Solving International Math Olympiad Problem n^6–n^3=2, (The Real Solution)

 

Our goal is to find the real values of ‘n’ in the following polynomial equation. But before we dive into this challenging problem, if you’re new to this channel, please consider subscribing and hitting the notification bell so that you’ll be notified whenever we release another exciting video like this one.

The problem at hand is a polynomial equation: n^6 – n^3 = 2. To solve this algebraic puzzle, let’s start by simplifying it. We notice that the term with the smallest exponent is n^3, so we’ll aim to isolate n^3. To do this, we can apply the law of indices, which states that a^(m – n) = a^m / a^n. In this case, we want to find two numbers whose product equals 3, and one of them must be 3 itself.

We discover that 3 times 2 equals 6, so we can rewrite the equation as n^3 * 2 – n^3 = 2. By applying this law, we now have: 2n^3 – n^3 = 2, which simplifies to n^3 = 2. To make the calculations simpler, we introduce a variable ‘P’ and let P = n^3. This transforms our equation into a quadratic one: P^2 – P – 2 = 0.

Now, let’s factorize this quadratic equation. We need to find two numbers that multiply to -2 and add up to -1. These numbers are -2 and +1. So, we can rewrite the equation as (P – 2)(P + 1) = 0, which gives us two possible cases to consider.

Case 1: P – 2 = 0 This leads to P = 2.

Now, we’ll substitute this value back into our equation, P = n^3, and solve for ‘n’: n^3 = 2

To find the real root, we’re looking for the sixth root among all the roots. Instead of taking the cube root, we’ll use a different approach. We’ll rearrange the equation as follows: n^3 – 2 = 0. Then, we’ll introduce a third root to the 2, which doesn’t change the equation’s value:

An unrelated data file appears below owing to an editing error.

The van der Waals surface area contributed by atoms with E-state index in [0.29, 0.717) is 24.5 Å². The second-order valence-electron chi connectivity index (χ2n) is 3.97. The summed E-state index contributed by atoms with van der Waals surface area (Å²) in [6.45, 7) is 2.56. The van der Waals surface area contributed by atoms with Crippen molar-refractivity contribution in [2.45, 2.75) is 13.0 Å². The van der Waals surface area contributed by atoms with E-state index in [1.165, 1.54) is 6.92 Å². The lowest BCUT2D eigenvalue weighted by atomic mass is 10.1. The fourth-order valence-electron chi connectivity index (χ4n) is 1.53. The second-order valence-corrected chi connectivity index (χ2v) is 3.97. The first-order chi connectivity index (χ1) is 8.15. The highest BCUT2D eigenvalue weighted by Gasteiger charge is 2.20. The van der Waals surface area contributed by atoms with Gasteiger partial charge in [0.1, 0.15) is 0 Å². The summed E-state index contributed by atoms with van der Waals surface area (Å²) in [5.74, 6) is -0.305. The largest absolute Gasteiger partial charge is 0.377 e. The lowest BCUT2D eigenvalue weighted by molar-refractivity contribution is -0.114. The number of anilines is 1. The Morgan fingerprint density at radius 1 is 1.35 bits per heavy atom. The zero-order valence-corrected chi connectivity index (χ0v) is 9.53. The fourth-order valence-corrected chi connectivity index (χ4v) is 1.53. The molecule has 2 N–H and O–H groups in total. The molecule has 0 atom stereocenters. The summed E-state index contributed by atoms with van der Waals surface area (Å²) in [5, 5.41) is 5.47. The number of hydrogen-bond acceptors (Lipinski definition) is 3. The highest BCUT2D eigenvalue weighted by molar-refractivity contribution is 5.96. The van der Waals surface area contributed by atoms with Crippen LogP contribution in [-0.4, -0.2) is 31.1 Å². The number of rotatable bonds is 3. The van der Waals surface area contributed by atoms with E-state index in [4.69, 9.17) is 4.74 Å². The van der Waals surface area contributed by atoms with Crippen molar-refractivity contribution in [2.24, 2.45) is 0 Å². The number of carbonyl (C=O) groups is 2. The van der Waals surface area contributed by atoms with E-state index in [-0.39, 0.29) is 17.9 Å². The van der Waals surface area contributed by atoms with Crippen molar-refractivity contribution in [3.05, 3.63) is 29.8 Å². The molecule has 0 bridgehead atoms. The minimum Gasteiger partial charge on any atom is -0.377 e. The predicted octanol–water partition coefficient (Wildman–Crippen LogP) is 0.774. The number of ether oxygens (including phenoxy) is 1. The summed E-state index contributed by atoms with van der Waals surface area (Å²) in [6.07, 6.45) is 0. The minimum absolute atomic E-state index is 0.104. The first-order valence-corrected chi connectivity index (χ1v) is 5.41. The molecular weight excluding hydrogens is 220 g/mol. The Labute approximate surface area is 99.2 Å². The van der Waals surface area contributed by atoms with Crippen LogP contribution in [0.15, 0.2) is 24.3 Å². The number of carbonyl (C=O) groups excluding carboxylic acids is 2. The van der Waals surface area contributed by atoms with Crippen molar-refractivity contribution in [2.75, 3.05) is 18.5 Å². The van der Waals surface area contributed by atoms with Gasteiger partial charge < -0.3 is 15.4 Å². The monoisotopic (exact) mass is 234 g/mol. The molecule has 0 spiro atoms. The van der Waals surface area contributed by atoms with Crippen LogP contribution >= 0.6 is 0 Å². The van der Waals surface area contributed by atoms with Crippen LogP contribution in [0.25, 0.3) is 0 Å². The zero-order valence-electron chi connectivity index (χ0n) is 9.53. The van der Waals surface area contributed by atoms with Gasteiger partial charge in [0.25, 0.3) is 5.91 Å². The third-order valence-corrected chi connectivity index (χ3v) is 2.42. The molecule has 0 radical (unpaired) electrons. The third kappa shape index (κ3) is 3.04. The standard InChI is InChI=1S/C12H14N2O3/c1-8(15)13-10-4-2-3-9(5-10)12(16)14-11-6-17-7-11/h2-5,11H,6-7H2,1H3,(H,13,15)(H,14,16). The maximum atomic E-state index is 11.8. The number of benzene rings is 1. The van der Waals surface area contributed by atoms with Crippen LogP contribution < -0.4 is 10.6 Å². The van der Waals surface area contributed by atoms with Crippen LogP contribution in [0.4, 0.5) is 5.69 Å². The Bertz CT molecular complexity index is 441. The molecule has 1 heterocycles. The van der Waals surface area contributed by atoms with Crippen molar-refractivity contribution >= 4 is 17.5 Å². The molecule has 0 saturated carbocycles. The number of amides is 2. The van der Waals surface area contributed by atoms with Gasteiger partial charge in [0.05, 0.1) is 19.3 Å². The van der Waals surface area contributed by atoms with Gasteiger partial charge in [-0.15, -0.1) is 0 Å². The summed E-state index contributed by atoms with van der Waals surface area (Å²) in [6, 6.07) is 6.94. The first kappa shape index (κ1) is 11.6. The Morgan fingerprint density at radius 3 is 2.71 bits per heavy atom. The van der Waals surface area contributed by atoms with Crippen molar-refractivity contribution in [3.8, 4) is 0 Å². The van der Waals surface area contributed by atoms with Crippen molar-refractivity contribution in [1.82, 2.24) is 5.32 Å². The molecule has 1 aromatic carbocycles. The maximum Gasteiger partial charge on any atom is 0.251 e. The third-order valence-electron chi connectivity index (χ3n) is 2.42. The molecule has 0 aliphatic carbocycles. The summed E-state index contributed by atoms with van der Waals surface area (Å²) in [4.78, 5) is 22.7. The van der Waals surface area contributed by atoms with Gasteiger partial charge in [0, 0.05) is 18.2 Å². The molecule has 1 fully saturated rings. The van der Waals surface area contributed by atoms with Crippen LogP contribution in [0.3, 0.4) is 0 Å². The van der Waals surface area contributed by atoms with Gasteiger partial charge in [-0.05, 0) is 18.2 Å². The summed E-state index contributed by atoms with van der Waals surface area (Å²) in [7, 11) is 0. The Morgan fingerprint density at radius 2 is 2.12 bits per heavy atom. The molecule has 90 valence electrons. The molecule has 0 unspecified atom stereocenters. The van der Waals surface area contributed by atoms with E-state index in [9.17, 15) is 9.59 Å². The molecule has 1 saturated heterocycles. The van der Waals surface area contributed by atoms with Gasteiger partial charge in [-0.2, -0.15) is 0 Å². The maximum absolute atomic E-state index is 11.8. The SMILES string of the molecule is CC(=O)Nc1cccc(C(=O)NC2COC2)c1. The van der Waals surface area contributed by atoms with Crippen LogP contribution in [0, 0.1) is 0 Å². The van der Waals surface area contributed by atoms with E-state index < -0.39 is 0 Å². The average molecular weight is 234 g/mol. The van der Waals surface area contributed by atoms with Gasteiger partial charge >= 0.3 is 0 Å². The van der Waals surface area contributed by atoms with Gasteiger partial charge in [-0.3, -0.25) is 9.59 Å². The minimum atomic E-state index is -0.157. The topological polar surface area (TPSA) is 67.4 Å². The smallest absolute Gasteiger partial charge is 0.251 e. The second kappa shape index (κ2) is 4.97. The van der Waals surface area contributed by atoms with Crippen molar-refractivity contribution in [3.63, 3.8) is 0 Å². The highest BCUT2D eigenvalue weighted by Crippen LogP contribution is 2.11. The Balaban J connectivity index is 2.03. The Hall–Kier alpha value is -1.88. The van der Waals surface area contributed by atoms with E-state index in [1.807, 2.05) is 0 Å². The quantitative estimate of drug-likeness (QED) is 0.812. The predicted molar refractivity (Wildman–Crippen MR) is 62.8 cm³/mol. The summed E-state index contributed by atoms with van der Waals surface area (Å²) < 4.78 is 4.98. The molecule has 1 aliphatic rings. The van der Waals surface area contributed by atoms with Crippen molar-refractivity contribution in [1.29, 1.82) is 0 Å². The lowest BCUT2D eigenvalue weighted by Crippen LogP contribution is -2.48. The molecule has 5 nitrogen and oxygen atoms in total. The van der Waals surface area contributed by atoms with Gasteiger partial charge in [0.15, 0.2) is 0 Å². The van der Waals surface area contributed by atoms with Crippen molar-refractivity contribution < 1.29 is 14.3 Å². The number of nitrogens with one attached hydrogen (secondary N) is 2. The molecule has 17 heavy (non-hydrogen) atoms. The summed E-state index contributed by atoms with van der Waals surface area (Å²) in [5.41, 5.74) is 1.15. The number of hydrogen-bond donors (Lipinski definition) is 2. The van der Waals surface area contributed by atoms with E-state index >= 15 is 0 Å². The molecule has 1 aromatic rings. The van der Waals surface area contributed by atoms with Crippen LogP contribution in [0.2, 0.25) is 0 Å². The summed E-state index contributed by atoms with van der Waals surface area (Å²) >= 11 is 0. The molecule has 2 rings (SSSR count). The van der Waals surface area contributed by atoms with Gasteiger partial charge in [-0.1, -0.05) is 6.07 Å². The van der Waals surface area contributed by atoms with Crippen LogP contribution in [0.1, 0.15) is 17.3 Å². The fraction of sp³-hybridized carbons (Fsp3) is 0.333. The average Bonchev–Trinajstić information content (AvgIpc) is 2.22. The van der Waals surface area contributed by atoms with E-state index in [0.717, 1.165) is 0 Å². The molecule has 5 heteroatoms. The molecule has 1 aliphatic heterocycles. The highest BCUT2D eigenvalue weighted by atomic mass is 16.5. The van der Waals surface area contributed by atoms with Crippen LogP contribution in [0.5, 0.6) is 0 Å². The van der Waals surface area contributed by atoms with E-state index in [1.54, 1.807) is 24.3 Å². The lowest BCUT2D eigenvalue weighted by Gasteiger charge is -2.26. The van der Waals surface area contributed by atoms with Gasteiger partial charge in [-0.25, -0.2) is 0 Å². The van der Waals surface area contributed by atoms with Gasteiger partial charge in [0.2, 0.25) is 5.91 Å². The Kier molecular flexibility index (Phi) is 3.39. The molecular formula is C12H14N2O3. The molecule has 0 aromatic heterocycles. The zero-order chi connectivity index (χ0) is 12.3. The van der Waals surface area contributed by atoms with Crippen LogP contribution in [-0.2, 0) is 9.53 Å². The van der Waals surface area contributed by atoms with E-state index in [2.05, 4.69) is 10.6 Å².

n^3 – 2 * (1^(1/3)) = 0

Using the rule of indices, which states that a^(m/n) = (a^m)^(1/n), we get:

n^3 – 2^(1/3) = 0

Now, we can apply an algebraic identity: (x^3 – y^3) = (x – y)(x^2 + xy + y^2). In our case, this identity becomes:

n^3 – 2^(1/3) = (n – 2^(1/9))(n^2 + n * 2^(1/9) + 2^(2/9)) = 0

This gives us two cases to explore:

Case 1: n – 2^(1/9) = 0 This leads to n = 2^(1/9), which is the first real root.

Now, let’s look at Case 2, where P = -1.

Case 2: P + 1 = 0 This implies P = -1.

Now, we’ll substitute this value back into our equation, P = n^3, and solve for ‘n’: n^3 = -1

Following a similar approach as in Case 1, we introduce a third root to the -1:

n^3 – (-1^(1/3)) = 0

Simplifying further:

n^3 + 1 = 0

Applying the algebraic identity again, we get:

n^3 + 1 = (n + 1)(n^2 – n + 1) = 0

Now, we have two cases:

Case 1: n + 1 = 0 This leads to n = -1, which is our third real root.

Case 2: n^2 – n + 1 = 0 This quadratic equation doesn’t yield real roots as its discriminant is the square root of -3, making it imaginary.

In summary, we have found three real roots for our original equation:

  1. n = 2^(1/9)
  2. n = -1
  3. n = 2

These are the solutions to the international math Olympiad problem we started with. If you have any questions or if you’re new to this channel, please subscribe, and don’t forget to turn on the notification bell. Thank you for watching, and I appreciate your support.

 

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